High soil moisture leads to decreased photosynthesis.
In boreal upland forests, low soil moisture decreases the rate of photosynthesis.
At low air humidity, a plant closes its stomata to prevent transpiration. The action also decreases photosynthesis
Early spring is a tricky time for plants due to the combination of sunny but still quite cold days.
A complex microbiota lives belowground, releasing carbon dioxide to the soil.
Plant respiration captures CO2.
Unlike photosynhesis, plant respiration captures atmospheric oxygen and releases carbon dioxide.
Almost half of the total biomass of a tree may be allocated to the roots.
In general, the more carbon dioxide that is available to the plant, the faster the rate of photosynthesis - if other factors are favourable.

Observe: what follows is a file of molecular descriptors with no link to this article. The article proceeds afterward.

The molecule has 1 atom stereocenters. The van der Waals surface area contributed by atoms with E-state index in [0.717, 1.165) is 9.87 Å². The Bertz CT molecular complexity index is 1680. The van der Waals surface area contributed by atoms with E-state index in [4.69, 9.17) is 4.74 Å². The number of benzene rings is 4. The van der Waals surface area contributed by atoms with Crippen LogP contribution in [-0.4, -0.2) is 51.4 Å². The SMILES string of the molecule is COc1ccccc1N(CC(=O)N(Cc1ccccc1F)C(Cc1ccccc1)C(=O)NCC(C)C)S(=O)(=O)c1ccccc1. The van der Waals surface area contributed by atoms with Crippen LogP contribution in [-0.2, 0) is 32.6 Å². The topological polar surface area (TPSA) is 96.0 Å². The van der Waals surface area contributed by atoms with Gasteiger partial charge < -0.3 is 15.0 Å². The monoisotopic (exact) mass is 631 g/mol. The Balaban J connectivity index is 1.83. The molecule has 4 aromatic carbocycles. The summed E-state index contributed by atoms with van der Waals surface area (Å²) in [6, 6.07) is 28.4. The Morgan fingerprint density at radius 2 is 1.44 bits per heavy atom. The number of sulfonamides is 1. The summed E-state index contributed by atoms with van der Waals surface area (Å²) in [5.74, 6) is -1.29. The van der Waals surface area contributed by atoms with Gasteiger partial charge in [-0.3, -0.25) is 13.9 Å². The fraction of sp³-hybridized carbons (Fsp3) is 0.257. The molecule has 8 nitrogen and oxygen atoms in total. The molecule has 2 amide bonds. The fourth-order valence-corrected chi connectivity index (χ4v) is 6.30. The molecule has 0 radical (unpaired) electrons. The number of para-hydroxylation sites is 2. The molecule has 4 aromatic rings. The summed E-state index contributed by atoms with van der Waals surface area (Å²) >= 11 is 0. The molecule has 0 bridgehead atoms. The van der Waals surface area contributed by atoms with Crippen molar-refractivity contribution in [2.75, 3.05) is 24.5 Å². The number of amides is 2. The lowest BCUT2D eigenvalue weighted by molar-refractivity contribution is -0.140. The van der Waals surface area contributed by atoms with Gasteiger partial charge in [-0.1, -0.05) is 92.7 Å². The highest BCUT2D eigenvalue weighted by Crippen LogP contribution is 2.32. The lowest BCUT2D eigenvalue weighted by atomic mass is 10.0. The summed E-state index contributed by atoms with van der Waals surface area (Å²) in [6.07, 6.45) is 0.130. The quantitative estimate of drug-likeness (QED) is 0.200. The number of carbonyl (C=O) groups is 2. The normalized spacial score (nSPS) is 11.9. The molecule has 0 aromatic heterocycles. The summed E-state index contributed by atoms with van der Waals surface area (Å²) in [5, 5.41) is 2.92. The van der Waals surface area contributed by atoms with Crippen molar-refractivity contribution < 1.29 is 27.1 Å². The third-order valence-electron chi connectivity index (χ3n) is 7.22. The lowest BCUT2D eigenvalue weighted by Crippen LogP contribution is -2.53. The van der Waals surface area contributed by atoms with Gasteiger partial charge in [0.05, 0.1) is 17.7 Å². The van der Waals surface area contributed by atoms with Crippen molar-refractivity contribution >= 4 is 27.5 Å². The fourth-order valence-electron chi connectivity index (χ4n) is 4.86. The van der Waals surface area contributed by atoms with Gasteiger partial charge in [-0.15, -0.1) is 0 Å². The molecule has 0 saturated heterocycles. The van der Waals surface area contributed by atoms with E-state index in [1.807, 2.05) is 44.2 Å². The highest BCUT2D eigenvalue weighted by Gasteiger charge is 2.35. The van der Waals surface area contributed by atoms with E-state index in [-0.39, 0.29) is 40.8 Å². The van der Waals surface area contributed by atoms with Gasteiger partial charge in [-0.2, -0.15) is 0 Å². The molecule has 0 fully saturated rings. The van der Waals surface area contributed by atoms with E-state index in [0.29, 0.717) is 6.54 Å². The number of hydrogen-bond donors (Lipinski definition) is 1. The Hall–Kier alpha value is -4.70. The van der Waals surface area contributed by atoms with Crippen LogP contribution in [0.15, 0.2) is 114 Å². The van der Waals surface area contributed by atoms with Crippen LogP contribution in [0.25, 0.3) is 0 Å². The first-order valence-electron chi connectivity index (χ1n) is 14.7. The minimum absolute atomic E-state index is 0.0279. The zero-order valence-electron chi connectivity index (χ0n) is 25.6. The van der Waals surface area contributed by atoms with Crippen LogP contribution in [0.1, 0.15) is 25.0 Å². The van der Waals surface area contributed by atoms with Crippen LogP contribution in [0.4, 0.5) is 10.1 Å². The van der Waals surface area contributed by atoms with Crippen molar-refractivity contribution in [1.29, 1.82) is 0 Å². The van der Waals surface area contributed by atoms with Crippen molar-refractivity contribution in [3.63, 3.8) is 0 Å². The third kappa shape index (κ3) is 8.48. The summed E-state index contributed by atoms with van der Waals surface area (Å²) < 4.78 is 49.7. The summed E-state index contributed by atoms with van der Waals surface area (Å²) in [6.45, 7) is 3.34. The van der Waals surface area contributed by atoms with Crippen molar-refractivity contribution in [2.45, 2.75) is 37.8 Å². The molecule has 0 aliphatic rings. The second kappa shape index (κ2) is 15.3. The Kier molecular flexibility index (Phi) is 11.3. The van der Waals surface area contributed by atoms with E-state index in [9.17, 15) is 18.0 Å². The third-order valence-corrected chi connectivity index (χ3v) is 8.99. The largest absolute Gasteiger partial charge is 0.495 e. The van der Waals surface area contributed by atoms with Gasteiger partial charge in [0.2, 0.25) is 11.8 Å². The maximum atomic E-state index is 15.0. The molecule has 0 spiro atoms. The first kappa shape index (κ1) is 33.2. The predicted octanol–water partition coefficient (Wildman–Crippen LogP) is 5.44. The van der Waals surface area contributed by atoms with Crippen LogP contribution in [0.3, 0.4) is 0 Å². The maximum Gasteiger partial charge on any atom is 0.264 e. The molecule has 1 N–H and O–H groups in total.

Carbon capture is performed by the green parts of plants via photosynthesis.
To transform atmospheric CO2 into organic molecules, plants can use the energy from
Carbon becomes locked as part of the accumulating plant biomass as plants grow.
The effect of light on photosynthesis has a clear saturating pattern: more light results in more photosynthesis but eventually leaves cannot take full advantage of all the extra light.
The rate of respiration decreases with temperature.
What is the source of carbon that is assimilated in photosynthesis?
In some part of the stems, some photosynthesis may also occur.
Photoinhibition means the decrease in photosynthesis due to
exposure to excess of CO2.
exposure to shortage of soil moisture.
exposure to excess of light.
exposure to high temperature.
exposure to excess of CO2
exposure to shortage of soil moisture
exposure to excess of light
exposure to high temperature